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The Last Enemy
 
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Richard Hillary
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The Last Enemy

3.93 of 5 stars 3.93  ·  rating details  ·  116 ratings  ·  14 reviews
The Last Enemy is the story of Richard Hillary, one of Sebastian Faulks' three 'fatal englishmen'. In this extraordinary account, the author details his experiences as a fighter pilot in the Second World War, in which he was shot down, leading to months in hospital as part of Archibald McIndoe's 'Guinea Pig Club', undergoing pioneering plastic surgery to rebuild his face a ...more
ebook, 192 pages
Published December 23rd 2010 by Vintage Digital (first published 1942)
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Erika Schoeps
This was a tricky war memoir for me to read, and now its gonna be a tricky war memoir for me to rate.

Sebastian Faulks is one of my favorite authors. He writes whirlwind romances set in a historical background, and personally, I think he's a genius. For a single novel, he recounted the lives of three men that he found monumental. One of the men he picked was Richard Hillary. Intrigued, I picked up this memoir, which is highly recommended by Faulks.

This book starts slowly, and continues slowly. Th
...more
Jim Coughenour
This short memoir by a RAF pilot, which I read in an attractive new edition from Vintage UK (not yet on Goodreads), with an intro by Sebastian Faulks (best read as an afterword), impressed me much more than I'd expected. Richard Hillary was a golden boy, educated at Oxford, well-to-do, dashing, handsome, etc. He wrote The Last Enemy in the interval between between being shot down during the Battle of Britain in September 1940 (he was badly burned on his face and hands, and endured multiple opera ...more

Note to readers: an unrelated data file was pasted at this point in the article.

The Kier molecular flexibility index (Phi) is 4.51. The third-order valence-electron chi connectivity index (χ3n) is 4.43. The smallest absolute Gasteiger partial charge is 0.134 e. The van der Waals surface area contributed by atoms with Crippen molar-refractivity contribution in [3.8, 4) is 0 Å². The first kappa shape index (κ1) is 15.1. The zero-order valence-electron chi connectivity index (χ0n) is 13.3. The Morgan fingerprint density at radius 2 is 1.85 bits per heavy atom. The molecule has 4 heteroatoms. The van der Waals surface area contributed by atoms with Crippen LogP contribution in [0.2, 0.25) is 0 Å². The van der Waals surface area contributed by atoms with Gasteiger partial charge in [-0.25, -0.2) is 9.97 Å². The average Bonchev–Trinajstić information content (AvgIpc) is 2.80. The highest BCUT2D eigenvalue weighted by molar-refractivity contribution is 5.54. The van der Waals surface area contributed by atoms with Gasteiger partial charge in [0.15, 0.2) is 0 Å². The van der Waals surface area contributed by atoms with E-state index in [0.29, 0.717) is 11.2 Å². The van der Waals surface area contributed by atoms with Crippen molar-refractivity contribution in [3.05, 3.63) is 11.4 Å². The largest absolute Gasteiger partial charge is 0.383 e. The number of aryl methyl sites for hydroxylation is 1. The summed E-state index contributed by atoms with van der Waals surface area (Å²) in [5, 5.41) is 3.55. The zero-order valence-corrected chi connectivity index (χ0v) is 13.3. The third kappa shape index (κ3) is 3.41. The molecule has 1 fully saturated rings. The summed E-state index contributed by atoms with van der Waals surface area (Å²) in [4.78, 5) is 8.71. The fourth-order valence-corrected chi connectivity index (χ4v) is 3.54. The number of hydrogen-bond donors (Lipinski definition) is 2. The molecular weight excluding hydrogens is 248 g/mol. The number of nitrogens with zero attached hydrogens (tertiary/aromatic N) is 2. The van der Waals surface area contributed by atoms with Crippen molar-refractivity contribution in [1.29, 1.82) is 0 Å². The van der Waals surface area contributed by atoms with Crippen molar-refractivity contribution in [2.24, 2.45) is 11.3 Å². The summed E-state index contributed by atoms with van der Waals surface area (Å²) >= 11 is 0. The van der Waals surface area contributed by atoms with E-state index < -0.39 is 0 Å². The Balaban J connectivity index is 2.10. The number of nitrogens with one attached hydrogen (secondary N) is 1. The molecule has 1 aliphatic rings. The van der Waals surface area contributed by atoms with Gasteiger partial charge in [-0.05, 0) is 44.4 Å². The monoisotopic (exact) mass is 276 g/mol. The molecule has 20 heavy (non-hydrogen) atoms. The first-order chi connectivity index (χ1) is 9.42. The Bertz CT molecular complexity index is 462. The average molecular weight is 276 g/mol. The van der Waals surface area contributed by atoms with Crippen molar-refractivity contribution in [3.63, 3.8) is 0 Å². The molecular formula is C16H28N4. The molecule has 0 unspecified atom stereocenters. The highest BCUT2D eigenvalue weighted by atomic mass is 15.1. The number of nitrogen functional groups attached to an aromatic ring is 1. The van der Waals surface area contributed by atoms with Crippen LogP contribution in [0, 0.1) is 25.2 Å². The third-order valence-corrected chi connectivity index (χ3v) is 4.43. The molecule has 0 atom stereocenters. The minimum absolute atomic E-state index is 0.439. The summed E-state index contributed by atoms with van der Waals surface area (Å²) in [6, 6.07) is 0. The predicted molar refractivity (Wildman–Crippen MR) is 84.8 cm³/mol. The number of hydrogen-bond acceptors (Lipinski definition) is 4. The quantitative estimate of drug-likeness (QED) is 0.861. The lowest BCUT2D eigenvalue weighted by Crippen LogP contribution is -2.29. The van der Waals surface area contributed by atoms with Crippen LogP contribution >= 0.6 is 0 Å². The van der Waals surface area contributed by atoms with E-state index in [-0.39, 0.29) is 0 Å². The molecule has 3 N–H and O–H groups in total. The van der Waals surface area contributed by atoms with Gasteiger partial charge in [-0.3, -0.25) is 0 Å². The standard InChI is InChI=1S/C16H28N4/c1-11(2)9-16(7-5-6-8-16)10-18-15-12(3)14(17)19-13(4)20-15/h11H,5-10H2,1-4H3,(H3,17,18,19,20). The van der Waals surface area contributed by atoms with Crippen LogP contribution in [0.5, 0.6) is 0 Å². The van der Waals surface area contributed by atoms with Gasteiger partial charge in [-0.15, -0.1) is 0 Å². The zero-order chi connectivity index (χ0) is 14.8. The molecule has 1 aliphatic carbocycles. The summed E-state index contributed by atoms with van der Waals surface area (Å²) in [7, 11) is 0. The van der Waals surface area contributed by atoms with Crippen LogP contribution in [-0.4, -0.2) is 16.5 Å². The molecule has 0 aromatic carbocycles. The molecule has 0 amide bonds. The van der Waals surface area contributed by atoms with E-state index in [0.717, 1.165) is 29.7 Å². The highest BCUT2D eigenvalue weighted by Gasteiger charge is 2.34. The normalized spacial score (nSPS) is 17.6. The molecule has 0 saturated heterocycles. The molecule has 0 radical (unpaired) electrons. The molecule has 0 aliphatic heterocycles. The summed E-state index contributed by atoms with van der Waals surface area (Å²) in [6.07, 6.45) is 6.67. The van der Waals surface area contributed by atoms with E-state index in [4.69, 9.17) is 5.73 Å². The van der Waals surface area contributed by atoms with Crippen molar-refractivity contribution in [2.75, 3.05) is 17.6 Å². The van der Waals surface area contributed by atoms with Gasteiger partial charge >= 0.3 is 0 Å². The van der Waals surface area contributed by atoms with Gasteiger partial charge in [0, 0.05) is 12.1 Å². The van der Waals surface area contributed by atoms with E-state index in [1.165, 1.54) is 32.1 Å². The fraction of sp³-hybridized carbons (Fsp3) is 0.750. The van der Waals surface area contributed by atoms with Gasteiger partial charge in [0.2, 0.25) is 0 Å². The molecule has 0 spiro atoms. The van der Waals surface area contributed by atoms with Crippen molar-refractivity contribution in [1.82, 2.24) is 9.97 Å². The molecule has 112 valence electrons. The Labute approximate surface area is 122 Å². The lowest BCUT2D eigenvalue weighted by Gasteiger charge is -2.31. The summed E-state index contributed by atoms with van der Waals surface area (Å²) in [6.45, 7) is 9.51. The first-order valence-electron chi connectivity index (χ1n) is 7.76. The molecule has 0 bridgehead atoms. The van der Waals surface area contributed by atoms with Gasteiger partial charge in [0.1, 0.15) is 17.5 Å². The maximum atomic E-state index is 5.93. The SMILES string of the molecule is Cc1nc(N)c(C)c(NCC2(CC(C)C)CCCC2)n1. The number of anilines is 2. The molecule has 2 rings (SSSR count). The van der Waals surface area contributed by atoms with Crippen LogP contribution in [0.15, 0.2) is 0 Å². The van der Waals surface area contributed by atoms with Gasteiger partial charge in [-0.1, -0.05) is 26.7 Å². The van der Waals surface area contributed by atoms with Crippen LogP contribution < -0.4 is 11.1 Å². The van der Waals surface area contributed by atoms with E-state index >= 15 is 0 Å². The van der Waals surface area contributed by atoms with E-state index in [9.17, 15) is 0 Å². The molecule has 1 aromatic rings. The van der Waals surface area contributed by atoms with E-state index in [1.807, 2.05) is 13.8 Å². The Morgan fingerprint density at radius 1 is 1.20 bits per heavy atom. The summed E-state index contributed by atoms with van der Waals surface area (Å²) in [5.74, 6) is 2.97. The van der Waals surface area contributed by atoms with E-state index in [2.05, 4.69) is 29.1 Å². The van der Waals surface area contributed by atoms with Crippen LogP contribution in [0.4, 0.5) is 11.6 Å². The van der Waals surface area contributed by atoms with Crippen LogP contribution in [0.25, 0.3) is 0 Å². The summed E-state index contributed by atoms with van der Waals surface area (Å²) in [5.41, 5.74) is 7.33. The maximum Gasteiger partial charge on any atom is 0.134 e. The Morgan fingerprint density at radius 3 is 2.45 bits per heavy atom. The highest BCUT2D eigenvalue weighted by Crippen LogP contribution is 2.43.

Alan Morris
Sep 01, 2010 Alan Morris rated it 5 of 5 stars  ·  review of another edition
Recommends it for: Anyone over 14
Probably THE classic amongst Battle Of Britain pilot autobiographies. Written by a writer who flew rather than a flyer who wrote, an accurate quote from his biographer. I'm glad this book has been reprinted to coincide with the 70th anniversary of the greatest air battle of all time. It is a pitty that no audiobook or ebook exists. I have created a Kindle ebook from my original 1942 1st edition and have offered it at no charge to the rights holder of the book so hopefully this option will be mad ...more
Annemariem
Published in 1942, this is the autobiography of a fighter pilot shot down in WW II. He spent long and painful months in hospital recuperating from terrible burns and the subsequent operations to fix his face and hands. The book gives insight into the evolution of spoilt pre-war Oxford students to battle-hardened fighter pilots. It is funny, moving, shocking and well-written, though at times it drags on a bit.
His musings on love, peace, friendship and war are especially poignant once you realiz
...more
Wendy
I read this book with no prior knowledge of who Richard Hillary was or what had happened to him after he wrote it. I'd found a copy of this book at a church book stall, a tattered and musty 1943 edition, which once I had read the first few lines of the Proem I was hooked by, I paid my 25p and wandered off to start reading.